The retention of available funds within individual nations or home regions is already being coupled with increasing conservatism in investment and lending practices. This will affect the progress of capital-intensive energy projects, and compound reliance on traditional technologies and sources. This, in turn, will increase competition for traditional fuels, such as petroleum and coal, as well as for natural gas. Pric-es for these commodities will, as a result, rise in advance of overall economic recovery, and this will see competition become vigorous in some key areas, such as the Persian Gulf, parts of North and East Africa, and particularly in the Gulf of Guinea states of Western Africa.
In the short-term, however, relatively low oil prices will severely destabilize or depress some areas, such as Venezuela. A decline of some 75 percent in petroleum prices between July 2008 and March 2009 is clearly a short-term cyclical issue, but some countries are increasingly ill-equipped to deal with the shortfall. Venezuela, for example, now derives 94 percent of its export earnings from oil (compared with 68 percent before Pres. Hugo Chávez Frias took office in 1998), and 50 percent of its budget, and yet Pres. Chávez has committed to increased social spending and support for his alliance partners abroad.
The short-term loss of funds, coupled with extreme economic mismanagement by the Chávez Administration, may curtail much of the radical activities by Venezuela in South America, and may destabilize Venezuela still further, despite some commitments of support from Russia and Iran to Pres. Chávez. His only alternative to instability will be through increasing repression of the Venezuelan population.
But in other areas of significant oil and gas production, however, it is likely that some key governments — such as the Government of Nigeria — will remain stable and face increasing competition from buyers for Nigeria’s energy products. Significantly, Nigeria and the Gulf of Guinea are likely to be the primary areas of interest for Australia’s anticipated acquisition of oil as Australia turns from being predominantly oil-independent to predominantly oil-dependent. Here, however, Australia faces substantially increasing competition from India and the People’s Republic of China (PRC), which are working hard to supplant the European Union (EU) and the US as favored clients and partners in Nigeria and other West and North African states. The US already acquires more than 15 percent of its total energy imports from Nigeria, and this percentage is expected to rise to some 25 percent of energy imports by 2025.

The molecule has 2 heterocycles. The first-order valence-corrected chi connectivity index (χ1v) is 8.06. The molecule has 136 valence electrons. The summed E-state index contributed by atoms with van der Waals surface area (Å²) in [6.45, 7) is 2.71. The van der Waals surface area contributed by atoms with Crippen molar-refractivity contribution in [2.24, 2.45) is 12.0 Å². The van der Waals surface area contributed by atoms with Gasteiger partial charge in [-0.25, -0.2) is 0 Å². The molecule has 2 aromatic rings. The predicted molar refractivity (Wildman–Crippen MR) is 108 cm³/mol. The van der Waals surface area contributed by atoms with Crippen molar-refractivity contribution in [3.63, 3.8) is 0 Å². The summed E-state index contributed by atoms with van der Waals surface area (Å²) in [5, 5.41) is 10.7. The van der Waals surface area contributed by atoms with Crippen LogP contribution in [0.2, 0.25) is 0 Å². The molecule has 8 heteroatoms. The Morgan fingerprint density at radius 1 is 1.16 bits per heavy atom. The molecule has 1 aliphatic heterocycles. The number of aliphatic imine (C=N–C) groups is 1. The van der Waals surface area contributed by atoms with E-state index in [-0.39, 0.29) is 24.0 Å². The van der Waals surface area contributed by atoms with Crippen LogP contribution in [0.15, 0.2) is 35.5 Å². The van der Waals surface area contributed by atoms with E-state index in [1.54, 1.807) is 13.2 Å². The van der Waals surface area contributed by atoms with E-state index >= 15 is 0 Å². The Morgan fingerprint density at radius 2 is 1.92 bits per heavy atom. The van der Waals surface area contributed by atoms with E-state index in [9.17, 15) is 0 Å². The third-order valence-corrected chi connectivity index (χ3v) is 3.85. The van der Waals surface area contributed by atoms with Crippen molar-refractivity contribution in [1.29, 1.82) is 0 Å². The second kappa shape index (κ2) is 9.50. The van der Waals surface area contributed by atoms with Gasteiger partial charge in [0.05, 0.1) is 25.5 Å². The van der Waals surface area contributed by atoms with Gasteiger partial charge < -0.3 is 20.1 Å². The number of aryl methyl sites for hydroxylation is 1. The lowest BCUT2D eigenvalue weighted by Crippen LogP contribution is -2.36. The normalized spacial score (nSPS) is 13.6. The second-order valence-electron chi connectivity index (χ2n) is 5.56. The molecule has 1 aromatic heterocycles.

The US and EU can no longer take for granted their favored relationships with Nigeria and other African states.
We will continue to hear much talk of the benefits and impending viability of alternative energy sources. Many of these, however, will fall victim to declining procurement and research and development budgets. It will take wise and determined governmental leadership to persist with the development of new energy sources which move outside the presently-dominant fossil fuel — oil, gas, and coal — systems. Equally, it will be a foolhardy government which persists in devoting too great an effort toward legislation and spending designed to favour technologies which have as their principal aim the reduction of carbon emissions. Under present circumstances, this priority will directly impinge on the economic viability of the society as a whole, and the collapse of economic viability will ultimately backfire on the government itself. In this climate, opposition to nuclear energy will reduce.
If we are looking at the matter of energy security in a transforming and unstable global framework, it is necessary to outline what that “transforming global framework” might entail. Some of what we will face will include the following:
1. Globalization is dead, and heightened nationalism and xenophobia, hallmarked by draconian political correctness (a heightened sense of narrowly-defined populist conformity), is returning to take its place, at least for a period of transition through the collapse or total reframing of global society. This entails a revival of protectionist policies, and new forms of what is essentially racism and other forms of chauvinism (ie: distrust and distaste for anyone who isn’t “us”), as societies and nations rush to protect themselves from their neighbours and, particularly, to protect themselves from the great and predatory powers, including the US;
2. Democracy, as the West has evolved it in recent decades, is also dead, already replaced by the “guided stewardship” of professional politicians and bureaucrats. Elected and bureaucratic officials who, overwhelmingly, have never been self-employed or worked in private enterprise, increasingly not only fail to protect the interests of the society as a whole, but actually fear and distrust the competition of free minds and entrepreneurs, and anything else which they cannot control. As a result, Western societies are polarizing into those members who produce and those who govern;
3. Personal freedom, the phenomenon which actually legitimizes democracy, has been dead or dying, or increasingly rare, for some time. Its rediscovery, and with it the phenomenon of true leadership and naturally-respected hierarchy, will be the thing which rebuilds societies;